Vita Sackville-West, today’s featured author, is remembered by many as the lover of Virginia Woolf. Many more people remember her today because of the world-famous gardens at Sissinghurst Castle, in Kent, England, which she and her husband, Harold Nicolson, created after they bought the run-down property in 1930. Sackville-West was also a prolific poet, essayist, novelist. For many years she wrote “In Your Garden,” a weekly column about gardening that appeared in the Observer.
Because Sackville-West was such a prolific author (she even has her own Twitter feed!), I decided to gather a bouquet of lines and write a cento. I may have broken the rules a bit by changing tenses to help lines fit together. These words are italicized. Most of these lines come from her poem “The Garden” or her gardening columns.
The Art of Gardening
Beneath the snowy mountains of the sky,
we are watching daffodils come up in the orchards:
Evidence of life.
In April, the angel of the months, the young love of the year,
the possibilities are really unlimited.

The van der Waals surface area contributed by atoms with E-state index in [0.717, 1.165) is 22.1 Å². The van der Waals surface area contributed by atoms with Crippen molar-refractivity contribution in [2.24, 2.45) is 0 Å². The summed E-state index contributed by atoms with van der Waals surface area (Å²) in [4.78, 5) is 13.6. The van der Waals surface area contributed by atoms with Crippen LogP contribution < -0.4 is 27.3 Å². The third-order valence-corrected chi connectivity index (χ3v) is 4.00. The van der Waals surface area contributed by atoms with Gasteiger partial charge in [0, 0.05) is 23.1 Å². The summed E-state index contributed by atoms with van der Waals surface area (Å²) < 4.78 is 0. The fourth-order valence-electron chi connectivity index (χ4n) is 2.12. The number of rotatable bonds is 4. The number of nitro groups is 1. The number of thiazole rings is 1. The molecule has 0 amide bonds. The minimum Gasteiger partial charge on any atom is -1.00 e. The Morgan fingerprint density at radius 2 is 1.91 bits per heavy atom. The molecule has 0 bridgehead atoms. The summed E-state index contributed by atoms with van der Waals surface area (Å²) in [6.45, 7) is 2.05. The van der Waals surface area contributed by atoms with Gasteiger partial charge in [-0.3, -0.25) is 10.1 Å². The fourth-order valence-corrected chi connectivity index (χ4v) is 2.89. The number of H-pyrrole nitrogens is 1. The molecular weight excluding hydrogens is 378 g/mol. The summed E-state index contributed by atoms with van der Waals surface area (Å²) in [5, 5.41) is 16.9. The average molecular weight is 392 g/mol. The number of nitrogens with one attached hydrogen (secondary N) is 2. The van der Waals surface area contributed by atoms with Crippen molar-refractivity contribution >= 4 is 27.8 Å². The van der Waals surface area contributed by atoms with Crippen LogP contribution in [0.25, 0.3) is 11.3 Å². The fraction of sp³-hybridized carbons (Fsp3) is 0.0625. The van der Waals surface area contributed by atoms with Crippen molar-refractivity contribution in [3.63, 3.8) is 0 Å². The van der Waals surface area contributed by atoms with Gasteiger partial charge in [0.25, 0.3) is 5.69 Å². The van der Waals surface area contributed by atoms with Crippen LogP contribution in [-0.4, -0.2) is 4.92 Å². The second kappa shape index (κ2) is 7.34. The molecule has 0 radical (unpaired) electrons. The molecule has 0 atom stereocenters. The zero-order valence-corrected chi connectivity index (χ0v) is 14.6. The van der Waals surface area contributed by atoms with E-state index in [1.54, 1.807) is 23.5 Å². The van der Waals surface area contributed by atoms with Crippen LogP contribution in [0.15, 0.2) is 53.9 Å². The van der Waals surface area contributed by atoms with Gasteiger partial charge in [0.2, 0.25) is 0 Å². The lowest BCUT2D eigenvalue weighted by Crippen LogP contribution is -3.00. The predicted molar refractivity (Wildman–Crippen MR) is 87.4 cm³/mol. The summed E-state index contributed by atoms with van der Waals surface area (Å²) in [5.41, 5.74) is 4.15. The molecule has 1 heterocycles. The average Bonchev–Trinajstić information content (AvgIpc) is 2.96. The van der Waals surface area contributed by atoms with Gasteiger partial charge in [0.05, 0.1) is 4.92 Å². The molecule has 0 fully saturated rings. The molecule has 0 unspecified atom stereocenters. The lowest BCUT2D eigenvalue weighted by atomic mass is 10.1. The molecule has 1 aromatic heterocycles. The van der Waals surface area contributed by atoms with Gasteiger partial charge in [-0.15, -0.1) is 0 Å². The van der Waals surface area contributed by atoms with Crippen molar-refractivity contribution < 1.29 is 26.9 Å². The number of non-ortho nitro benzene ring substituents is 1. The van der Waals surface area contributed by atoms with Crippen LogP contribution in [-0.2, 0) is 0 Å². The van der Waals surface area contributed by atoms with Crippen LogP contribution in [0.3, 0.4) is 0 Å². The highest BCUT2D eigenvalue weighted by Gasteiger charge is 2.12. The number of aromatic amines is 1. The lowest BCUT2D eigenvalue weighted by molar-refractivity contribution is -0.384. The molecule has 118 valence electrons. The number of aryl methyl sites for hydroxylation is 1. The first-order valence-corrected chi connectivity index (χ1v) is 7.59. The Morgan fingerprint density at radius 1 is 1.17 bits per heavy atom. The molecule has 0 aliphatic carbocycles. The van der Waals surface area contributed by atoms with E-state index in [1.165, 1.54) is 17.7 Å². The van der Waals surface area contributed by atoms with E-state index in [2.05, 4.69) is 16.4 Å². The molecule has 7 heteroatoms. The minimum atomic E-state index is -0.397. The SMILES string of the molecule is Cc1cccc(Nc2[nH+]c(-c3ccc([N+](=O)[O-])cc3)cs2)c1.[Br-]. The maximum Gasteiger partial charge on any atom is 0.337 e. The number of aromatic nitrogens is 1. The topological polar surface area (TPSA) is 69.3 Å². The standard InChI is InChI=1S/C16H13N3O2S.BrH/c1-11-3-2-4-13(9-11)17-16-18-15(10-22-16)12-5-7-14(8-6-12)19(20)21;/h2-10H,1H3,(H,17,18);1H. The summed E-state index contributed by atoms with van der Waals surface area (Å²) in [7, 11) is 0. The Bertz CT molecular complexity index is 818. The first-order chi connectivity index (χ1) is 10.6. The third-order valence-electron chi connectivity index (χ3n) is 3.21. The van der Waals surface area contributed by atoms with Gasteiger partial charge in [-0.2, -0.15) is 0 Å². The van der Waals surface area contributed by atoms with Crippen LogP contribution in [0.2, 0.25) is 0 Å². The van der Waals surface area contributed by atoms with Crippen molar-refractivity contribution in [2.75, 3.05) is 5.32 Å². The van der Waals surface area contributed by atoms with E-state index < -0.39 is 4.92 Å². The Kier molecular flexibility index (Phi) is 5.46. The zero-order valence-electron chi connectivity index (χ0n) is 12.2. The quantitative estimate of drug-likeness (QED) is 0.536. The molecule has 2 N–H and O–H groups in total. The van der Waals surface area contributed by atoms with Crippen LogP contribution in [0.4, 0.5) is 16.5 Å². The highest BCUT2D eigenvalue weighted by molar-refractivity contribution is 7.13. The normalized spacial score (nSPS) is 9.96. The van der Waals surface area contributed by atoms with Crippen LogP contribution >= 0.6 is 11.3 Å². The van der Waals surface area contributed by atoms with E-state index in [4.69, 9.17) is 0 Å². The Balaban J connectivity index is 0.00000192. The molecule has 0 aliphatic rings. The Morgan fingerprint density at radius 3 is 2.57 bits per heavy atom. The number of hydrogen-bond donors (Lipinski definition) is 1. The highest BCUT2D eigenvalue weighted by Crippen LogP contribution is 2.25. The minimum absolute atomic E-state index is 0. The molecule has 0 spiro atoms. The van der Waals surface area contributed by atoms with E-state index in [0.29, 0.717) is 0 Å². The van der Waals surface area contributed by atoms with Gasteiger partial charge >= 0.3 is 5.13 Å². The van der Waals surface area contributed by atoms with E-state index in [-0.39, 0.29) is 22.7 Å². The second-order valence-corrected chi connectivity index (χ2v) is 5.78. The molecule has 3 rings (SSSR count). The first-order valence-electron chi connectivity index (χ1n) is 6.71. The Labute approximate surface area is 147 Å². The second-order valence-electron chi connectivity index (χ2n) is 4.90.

Soon, the morning glory climbs toward the sun,
a pale blue drift,
some magic in this humbler sphere.
Overblown with roses,
I like generosity wherever I find it.
Like recurrent patterns on a scroll,
a vast mauve-and-green cobweb,
quivers with its own lightness and buoyancy.
Wafts of vanilla come to me,
and everywhere bees go racing with the hours,
eternally renewed evidence
of a determination to live.
As daily life accepts the night’s arrest,
Autumn in felted slippers shuffles on, muted yet fiery
In one defiant flame before they go.
But you, oh gardener, poet that you be though unaware,
now use your seeds like words
and make them lilt with color nicely flung,
always looking forward to doing something better than before.
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